Binders act like an adhesive to your skin so the makeup stays attached. They are mainly made out of zinc and magnesium which are both white powders. Magnesium is absorbent, a pH adjuster, and a bulking agent while zinc is a skin protectant; they are both opacifying agents  meaning they are not translucent. Zinc is naturally occuring in air, water, and soil; it is found most everywhere and is mined underground. Magnesium is naturally occuring and is obtained mainly by electrolysis of brine magnesium salts.

Slip allows the shadow or the cosmetic at hand to glide onto or across the skin smoothly and without crumbling up. Most companies use silica and nylon which are colorless and a fine powder. They are soft yet have a hard stabilization as well are commonly seen as lubricants. Silica or known as quartz sand is never found in its natural state but rather in a combination of oxygen as the silicate ion SiO4. It is found in rocks such as obsidian, granite, diorite, and sandstone. Nylon is a man made fiber using a process called polymerizing in which the chemicals amine, hexamethylenediamine, and adipic acid are used.

Preservatives insures that products stay bacteria free and hold their freshness past their usual life span. In eyeshadows glycol and tocopherol are commonly used to do this.  Glycol has two different types overall, ethylene and propylene. Ethylene is from ethylene oxide and it is typically used in explosives and antifreeze while propylene is obtained from propylene oxide and is used in foods, cosmetics, and oral care since it is not harmful.  Tocopherol is a naturally occurring antioxidant which comes from vegetable oil and is found in all food groups commonly known as vitamin E.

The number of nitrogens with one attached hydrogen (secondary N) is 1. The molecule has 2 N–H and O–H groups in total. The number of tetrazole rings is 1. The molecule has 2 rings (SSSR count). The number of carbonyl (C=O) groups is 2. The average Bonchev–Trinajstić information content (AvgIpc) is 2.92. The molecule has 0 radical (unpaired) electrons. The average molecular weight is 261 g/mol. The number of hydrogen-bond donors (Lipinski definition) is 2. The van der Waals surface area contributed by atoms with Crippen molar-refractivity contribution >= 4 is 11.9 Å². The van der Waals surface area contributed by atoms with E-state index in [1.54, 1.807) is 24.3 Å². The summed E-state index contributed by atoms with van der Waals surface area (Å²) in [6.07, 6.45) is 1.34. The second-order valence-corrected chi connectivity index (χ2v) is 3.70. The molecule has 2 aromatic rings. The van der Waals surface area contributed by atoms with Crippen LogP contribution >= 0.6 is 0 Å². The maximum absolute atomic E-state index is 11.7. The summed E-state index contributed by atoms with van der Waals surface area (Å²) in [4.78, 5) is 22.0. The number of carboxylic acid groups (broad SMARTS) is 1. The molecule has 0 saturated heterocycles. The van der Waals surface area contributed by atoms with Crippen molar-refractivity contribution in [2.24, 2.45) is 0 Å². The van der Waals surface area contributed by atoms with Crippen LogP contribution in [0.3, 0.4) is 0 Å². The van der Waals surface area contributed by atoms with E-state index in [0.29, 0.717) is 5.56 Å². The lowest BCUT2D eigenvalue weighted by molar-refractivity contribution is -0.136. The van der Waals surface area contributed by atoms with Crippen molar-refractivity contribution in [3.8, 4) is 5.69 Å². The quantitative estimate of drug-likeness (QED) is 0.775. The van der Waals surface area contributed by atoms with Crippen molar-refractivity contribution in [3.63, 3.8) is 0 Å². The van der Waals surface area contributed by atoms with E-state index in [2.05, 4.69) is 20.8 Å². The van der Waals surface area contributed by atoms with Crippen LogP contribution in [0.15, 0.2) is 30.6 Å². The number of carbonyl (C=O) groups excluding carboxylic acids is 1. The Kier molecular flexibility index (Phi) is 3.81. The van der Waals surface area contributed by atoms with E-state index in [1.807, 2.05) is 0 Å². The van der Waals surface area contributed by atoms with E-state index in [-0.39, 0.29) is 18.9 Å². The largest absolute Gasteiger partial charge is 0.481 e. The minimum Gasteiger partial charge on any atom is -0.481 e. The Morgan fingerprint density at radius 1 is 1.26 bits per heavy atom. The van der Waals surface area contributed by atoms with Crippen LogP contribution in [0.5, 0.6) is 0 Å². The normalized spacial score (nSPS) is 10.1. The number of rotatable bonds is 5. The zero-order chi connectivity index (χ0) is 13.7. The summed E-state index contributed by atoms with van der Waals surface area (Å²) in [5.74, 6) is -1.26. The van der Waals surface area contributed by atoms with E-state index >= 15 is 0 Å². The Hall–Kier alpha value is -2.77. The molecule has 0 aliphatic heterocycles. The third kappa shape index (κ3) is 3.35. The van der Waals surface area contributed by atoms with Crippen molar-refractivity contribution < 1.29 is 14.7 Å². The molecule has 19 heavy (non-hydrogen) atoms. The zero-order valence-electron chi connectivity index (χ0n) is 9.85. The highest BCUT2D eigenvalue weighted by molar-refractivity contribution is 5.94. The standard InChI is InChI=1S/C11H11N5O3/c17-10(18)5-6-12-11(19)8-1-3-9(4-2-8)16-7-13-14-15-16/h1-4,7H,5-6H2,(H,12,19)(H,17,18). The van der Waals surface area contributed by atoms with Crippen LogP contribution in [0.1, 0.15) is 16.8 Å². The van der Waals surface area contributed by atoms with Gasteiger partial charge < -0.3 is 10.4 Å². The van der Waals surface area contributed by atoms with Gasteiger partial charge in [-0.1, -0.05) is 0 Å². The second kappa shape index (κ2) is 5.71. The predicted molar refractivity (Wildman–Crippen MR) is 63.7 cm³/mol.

Chemistry's Role
Overall the main chemistry involved in the production of eyeshadows is knowing which ingredients to use and that mix well in combinations as well as what colored dyes will give the desired color. 

Background Research
The first traces of eyeshadow goes back to ancient Egypt where it was used for religious ceremonies and daily life. They used a substance called kohl which reduced infection for medicine practices and glare from the sun. After brought into Greece and Rome eyeshadows soul purpose was to enhance looks and even was a way to tell what class of society you belonged to. Modern day eyeshadow comes the fashion revolution in the 1920’s in which chemists found a way to get rid of ingredients that gave unwanted effects such as irritation and hard removal.